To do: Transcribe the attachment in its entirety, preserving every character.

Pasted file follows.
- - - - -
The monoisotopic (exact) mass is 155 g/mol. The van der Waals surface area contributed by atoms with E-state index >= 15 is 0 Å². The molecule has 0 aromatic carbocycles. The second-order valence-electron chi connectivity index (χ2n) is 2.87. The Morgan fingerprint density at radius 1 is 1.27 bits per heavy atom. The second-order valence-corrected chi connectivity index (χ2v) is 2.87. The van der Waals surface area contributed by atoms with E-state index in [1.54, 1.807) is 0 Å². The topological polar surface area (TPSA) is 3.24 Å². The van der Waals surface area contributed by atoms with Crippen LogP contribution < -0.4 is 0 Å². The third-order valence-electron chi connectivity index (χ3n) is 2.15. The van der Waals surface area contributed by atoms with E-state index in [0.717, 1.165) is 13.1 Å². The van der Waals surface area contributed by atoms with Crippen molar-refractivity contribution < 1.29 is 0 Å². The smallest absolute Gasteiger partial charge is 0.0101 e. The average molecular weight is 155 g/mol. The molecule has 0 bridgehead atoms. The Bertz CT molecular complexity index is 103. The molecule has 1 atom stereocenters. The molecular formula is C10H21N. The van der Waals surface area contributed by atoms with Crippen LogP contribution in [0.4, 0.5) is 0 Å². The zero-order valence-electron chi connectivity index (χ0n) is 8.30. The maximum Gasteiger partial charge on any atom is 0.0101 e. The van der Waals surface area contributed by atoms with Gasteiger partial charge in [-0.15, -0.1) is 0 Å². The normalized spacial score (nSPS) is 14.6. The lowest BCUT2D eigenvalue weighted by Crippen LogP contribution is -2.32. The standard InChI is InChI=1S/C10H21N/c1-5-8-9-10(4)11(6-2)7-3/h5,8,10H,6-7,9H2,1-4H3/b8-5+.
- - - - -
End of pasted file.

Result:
The monoisotopic (exact) mass is 155 g/mol. The van der Waals surface area contributed by atoms with E-state index >= 15 is 0 Å². The molecule has 0 aromatic carbocycles. The second-order valence-electron chi connectivity index (χ2n) is 2.87. The Morgan fingerprint density at radius 1 is 1.27 bits per heavy atom. The second-order valence-corrected chi connectivity index (χ2v) is 2.87. The van der Waals surface area contributed by atoms with E-state index in [1.54, 1.807) is 0 Å². The topological polar surface area (TPSA) is 3.24 Å². The van der Waals surface area contributed by atoms with Crippen LogP contribution < -0.4 is 0 Å². The third-order valence-electron chi connectivity index (χ3n) is 2.15. The van der Waals surface area contributed by atoms with E-state index in [0.717, 1.165) is 13.1 Å². The van der Waals surface area contributed by atoms with Crippen molar-refractivity contribution < 1.29 is 0 Å². The smallest absolute Gasteiger partial charge is 0.0101 e. The average molecular weight is 155 g/mol. The molecule has 0 bridgehead atoms. The Bertz CT molecular complexity index is 103. The molecule has 1 atom stereocenters. The molecular formula is C10H21N. The van der Waals surface area contributed by atoms with Crippen LogP contribution in [0.4, 0.5) is 0 Å². The zero-order valence-electron chi connectivity index (χ0n) is 8.30. The maximum Gasteiger partial charge on any atom is 0.0101 e. The van der Waals surface area contributed by atoms with Gasteiger partial charge in [-0.15, -0.1) is 0 Å². The normalized spacial score (nSPS) is 14.6. The lowest BCUT2D eigenvalue weighted by Crippen LogP contribution is -2.32. The standard InChI is InChI=1S/C10H21N/c1-5-8-9-10(4)11(6-2)7-3/h5,8,10H,6-7,9H2,1-4H3/b8-5+.